What size of "Orbit" should I buy on an Air sander?

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Forum topic by PPK posted 02-23-2017 06:55 PM 1221 views 0 times favorited 6 replies Add to Favorites Watch
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1175 posts in 980 days

02-23-2017 06:55 PM

Topic tags/keywords: question style sander pneumatic finishing

I’m looking to buy a 5” random orbital air sander. I have used them in the past, and I know the basics – you need a good, large air compressor with a supply of dry air. I know they use a lot of CFM. I’ve got both. What I DON’T know is what size of “orbit pattern” to get. I’ve got my choices narrowed down to Dynabrade, Mirka and 3M. I’ve used the 3M before, and was happy with it, as well as a Porter Cable. Both were good, but didn’t last terribly long. (about a year)

So, the three brands above all list the orbit size ranging from 3/32” to 3/8”.... What should I pick? I do mostly cabinets, and have been getting into furniture more. I’d use this for the last grits – 120 and mostly 220 grit. I’ve got the Porter Cable “grinder” (right angle) style sander that I use for any aggressive sanding/leveling of joints, so I won’t really be doing any heavy sanding with the air sander.

Any imput is appreciated. Thanks!

Oh, and finally, I hate sanding. So I want to spend the least time sanding, and get the nicest swirl-free glass smooth finish as fast as possible! Just in case that has a difference on anyone’s input!

-- Pete

6 replies so far

View Loren's profile


10477 posts in 3818 days

#1 posted 02-23-2017 07:14 PM

I think smaller orbital patterns are used more
for finishing finishes, varnished table tops
for example.

I think a larger orbit is more useful for aggressive
removal of wood.

I only have one ROS I use for everything and when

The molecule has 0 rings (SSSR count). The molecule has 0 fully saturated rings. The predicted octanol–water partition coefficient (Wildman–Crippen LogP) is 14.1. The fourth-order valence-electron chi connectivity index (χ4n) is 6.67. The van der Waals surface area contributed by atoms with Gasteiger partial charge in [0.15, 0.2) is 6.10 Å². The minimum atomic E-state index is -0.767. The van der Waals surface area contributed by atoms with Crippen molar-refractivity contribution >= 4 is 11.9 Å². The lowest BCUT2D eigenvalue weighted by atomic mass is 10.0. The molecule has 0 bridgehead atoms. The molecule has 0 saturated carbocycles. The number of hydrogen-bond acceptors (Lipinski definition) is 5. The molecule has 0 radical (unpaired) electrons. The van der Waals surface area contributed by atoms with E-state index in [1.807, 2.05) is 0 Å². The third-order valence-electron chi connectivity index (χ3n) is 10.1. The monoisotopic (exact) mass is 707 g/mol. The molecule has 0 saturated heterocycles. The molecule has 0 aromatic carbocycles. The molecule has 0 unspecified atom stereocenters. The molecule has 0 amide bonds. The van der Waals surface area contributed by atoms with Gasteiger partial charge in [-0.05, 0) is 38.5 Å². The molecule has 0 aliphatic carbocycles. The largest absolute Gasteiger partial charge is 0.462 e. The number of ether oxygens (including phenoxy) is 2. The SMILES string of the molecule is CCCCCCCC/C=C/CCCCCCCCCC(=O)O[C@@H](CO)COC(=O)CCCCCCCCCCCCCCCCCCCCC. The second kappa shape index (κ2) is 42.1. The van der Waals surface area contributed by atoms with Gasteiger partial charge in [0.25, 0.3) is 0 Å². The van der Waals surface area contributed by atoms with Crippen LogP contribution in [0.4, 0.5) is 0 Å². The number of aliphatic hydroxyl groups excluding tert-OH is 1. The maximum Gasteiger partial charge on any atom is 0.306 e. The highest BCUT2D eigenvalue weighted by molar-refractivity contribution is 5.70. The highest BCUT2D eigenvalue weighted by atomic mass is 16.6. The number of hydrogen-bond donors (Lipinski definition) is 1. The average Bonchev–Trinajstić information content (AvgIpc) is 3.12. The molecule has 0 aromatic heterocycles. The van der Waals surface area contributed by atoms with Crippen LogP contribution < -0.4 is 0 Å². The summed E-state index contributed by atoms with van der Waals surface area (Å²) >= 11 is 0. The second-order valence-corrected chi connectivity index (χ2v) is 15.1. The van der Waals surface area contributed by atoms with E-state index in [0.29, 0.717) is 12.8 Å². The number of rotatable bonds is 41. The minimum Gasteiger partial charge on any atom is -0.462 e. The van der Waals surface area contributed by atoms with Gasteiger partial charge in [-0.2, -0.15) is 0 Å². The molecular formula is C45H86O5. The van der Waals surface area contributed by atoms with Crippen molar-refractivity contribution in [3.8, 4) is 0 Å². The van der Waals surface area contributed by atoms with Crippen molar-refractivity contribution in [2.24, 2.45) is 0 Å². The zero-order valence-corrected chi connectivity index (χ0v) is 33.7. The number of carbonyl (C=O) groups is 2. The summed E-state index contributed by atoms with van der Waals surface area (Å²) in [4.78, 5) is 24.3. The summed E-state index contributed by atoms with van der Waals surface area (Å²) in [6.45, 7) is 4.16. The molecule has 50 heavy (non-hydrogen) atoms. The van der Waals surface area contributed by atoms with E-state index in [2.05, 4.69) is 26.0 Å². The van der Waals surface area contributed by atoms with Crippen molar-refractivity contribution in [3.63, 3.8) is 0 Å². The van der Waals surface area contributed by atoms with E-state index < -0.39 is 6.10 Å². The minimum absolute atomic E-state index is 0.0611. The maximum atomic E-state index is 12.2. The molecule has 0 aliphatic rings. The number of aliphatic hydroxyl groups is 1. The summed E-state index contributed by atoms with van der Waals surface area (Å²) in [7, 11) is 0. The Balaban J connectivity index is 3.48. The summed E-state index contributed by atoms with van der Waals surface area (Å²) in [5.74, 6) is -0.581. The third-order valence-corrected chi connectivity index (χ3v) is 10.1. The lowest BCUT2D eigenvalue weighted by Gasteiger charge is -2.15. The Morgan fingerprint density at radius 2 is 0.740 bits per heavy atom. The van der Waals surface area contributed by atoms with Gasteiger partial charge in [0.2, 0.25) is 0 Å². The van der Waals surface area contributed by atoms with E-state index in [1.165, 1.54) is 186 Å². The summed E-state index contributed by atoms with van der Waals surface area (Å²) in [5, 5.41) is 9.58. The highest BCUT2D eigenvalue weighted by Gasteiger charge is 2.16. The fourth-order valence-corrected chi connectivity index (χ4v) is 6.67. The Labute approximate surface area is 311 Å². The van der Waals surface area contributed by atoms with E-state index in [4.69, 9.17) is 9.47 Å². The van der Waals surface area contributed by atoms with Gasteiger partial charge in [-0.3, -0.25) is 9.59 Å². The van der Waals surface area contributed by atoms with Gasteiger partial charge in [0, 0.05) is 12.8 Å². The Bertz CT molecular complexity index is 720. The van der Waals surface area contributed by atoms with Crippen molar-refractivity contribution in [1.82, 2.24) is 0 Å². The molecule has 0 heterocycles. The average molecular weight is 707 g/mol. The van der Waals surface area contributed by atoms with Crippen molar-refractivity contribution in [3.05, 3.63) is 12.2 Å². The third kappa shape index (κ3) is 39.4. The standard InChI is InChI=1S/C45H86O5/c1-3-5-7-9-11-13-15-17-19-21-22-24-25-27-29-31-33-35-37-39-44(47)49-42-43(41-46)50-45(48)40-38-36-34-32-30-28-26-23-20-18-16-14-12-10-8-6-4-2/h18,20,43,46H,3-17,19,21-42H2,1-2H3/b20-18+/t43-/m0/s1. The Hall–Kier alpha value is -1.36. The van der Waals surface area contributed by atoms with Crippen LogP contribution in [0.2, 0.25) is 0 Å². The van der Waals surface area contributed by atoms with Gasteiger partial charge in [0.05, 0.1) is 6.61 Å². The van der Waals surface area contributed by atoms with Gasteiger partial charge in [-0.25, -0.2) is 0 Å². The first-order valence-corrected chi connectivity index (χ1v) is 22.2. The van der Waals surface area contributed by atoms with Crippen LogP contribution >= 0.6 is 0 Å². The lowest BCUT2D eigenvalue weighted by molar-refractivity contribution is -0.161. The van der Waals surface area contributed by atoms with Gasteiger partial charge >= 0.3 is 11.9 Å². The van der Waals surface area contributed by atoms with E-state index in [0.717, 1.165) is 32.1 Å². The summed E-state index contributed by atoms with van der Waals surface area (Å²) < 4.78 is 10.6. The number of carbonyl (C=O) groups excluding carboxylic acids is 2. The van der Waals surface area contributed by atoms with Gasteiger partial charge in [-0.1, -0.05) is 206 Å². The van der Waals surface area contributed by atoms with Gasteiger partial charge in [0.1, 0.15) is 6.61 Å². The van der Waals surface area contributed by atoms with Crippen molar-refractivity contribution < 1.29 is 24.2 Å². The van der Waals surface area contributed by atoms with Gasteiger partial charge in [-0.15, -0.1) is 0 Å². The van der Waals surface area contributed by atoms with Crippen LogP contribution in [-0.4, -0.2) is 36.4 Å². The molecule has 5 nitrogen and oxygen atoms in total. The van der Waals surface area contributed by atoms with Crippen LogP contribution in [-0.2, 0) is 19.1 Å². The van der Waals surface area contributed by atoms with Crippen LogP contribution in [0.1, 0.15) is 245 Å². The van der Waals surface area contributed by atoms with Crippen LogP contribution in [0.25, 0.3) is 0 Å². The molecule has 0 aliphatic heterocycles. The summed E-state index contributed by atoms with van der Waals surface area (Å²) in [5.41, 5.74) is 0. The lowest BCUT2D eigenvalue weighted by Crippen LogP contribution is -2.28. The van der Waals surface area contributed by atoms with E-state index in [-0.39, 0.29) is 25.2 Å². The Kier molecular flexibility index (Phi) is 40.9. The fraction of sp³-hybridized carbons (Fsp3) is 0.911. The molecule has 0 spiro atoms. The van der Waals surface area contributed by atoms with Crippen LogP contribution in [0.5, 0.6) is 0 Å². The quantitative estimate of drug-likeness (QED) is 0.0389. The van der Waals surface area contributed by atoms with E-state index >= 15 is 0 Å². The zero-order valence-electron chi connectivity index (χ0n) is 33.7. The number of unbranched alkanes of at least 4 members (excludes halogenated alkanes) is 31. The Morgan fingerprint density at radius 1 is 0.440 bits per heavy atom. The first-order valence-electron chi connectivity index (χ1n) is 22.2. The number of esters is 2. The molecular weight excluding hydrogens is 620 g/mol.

I sand finishes I usually do it by hand.

Sanding and finishing are certainly not strong
skills for me though. If you really want to improve
in those areas to save time, there’s a lot to learn.

View jbay's profile (online now)


2733 posts in 1070 days

#2 posted 02-23-2017 07:39 PM

I have the Mirka 5” with a 3/16 orbit.
I like it a lot.
I still can put 80g on it and it’s aggressive enough when you need it,
I mostly use it for 150 and 220.
On occasion I will use 320 on primmer/undercoating before top coating.

-- “Hanging onto resentment, is letting someone you despise live rent-free in your head.” (Ann Landers)......

View cabmaker's profile


1740 posts in 2979 days

#3 posted 02-23-2017 10:21 PM

If those are your options go for the 3/32

If your doing cabinet work and some furniture you will never need the 3/8

View Tony_S's profile


938 posts in 3253 days

#4 posted 02-24-2017 10:53 AM

3/16 is the best middle ground imo.

I can’t speak for the Mirka personally, but I’ve never heard or read anything but good about them.
I’ve got 7 or 8 Dynabrade’s in the shop ranging anywhere from 2 to maybe 15 years old….they are bullet proof.
As you’ve said, good dry air(critical for any air tool) is key….and as many times as I’ve bitched at the guys in the shop to oil them regularly, I’d truly be surprised if any of them see oil more than once a month.
Other than regular pad replacement which is normal for any brand, and replacing a couple of springs and o rings on some of the older ones, never had a single issue with any of them.

-- It is the mark of an educated mind to be able to entertain a thought without accepting it. Aristotle

View PPK's profile


1175 posts in 980 days

#5 posted 03-03-2017 05:16 PM

I went with the Dynabrade 5” Spirit model, in the 3/16” orbit. Tried some 3M ceramic (purple) disks on it last night, and it worked great. Sure is quiet. Looking forward to sanding a little more now… ;-)

-- Pete

View GR8HUNTER's profile


4898 posts in 883 days

#6 posted 03-03-2017 06:26 PM

3/32 WOULD work great on stained doors …and the other would work well with painted doors ….Dynabrade is a fabulous sander …. GOOD LUCK :<))

-- Tony---- Reinholds,Pa.------ REMEMBER TO ALWAYS HAVE FUN

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